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Everything posted by JohnHoward

  1. In reply to: datum on Monday 06/08/07 02:21am So it seems most commentors are saying that the problem is far more extensive than first thought. I would hazard a guess that this is not limited to the subprime mortgage market, that defaults will pick up in "more secure" loans. What will be interesting is the RBA meeting this week. All indicators are saying we should have a rate rise. If we don't get a rate rise, well, it may signal that the RBA is worried about our ability to repay our personal debt. Things are about to get very messy in my opinion. Time will tell
  2. JohnHoward


    In reply to: early birds on Friday 03/08/07 05:28pm thanks early birds. From what you are saying it doesn't look like the bid will go through. I might track CGJ for a while. See what happens. I think it is ripe for takeover though. BTW, Whats wrong with my name? I could pick another, but then it would be an alias. Don't like alias's.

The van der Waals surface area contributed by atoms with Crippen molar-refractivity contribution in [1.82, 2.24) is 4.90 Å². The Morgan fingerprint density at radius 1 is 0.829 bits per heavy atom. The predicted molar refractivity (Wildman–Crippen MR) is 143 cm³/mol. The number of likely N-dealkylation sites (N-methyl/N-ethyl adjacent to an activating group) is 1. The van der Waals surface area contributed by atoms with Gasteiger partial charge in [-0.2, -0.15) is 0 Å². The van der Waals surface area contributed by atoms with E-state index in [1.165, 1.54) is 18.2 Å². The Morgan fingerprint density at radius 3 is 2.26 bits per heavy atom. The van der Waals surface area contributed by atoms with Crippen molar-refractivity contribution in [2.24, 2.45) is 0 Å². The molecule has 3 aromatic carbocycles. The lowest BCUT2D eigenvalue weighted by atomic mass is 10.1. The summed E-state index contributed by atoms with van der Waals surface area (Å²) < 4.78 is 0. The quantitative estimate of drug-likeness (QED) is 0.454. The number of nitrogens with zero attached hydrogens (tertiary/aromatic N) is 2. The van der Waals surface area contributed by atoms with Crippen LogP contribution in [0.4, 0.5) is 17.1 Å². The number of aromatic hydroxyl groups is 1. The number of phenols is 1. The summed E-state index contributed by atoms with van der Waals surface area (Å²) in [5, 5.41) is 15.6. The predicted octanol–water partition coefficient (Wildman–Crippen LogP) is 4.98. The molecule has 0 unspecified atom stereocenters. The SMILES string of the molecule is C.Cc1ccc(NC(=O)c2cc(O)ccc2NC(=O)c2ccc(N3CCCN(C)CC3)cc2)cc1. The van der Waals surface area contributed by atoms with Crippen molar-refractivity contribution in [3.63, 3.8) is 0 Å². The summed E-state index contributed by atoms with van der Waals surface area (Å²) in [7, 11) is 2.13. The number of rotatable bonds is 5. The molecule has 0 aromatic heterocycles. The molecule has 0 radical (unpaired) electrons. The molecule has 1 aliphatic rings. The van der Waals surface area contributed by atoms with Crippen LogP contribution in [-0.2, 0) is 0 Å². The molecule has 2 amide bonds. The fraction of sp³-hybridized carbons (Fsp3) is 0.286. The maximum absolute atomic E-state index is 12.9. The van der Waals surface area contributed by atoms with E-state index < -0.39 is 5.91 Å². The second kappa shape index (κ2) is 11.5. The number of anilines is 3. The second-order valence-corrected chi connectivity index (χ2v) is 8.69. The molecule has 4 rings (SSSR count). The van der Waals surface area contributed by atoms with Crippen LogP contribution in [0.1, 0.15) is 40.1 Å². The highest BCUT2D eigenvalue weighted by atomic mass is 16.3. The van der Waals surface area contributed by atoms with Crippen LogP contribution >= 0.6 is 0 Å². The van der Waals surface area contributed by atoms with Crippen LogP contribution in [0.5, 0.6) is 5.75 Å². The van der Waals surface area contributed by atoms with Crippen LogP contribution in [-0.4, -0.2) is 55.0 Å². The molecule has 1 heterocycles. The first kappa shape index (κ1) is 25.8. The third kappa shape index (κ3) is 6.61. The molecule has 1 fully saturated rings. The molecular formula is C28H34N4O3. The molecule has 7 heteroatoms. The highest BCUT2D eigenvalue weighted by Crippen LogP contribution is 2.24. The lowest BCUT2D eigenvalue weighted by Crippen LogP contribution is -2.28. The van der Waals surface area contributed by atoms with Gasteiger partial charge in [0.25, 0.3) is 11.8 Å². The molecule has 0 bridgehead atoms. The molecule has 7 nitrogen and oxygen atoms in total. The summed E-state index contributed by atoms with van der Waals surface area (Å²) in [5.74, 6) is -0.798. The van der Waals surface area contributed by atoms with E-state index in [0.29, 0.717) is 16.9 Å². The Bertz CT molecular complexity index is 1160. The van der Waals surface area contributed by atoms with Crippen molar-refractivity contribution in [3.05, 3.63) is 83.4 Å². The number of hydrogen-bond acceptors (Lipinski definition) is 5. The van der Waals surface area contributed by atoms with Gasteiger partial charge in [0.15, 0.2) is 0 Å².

3. JohnHoward


    In reply to: carefully on Friday 03/08/07 04:54pm I must profess my ignorance, but I thought the takeover was done. That Westfarmers had takenover CML, hence the CGL. Where is it at? Is Coles part of WES? If not does the clause whatever in the takeover about the SP dropping look like coming into effect? Please pardon my ignorance, but I haven't been following this.
  4. Our market up slightly. I have been watching SUN. It is steadly going backwards, whereas the other banks today made gains. I thought of the insurer arm, but that doesn't gell as QBE and IAG are not down the same %. Unfortunately I own SUN via my SMSF, so will watch closely, could be they have exposurer to the US subprime via their insurance arm. I am putting Wall St last night and the ASX today down to the proverbial dead cat.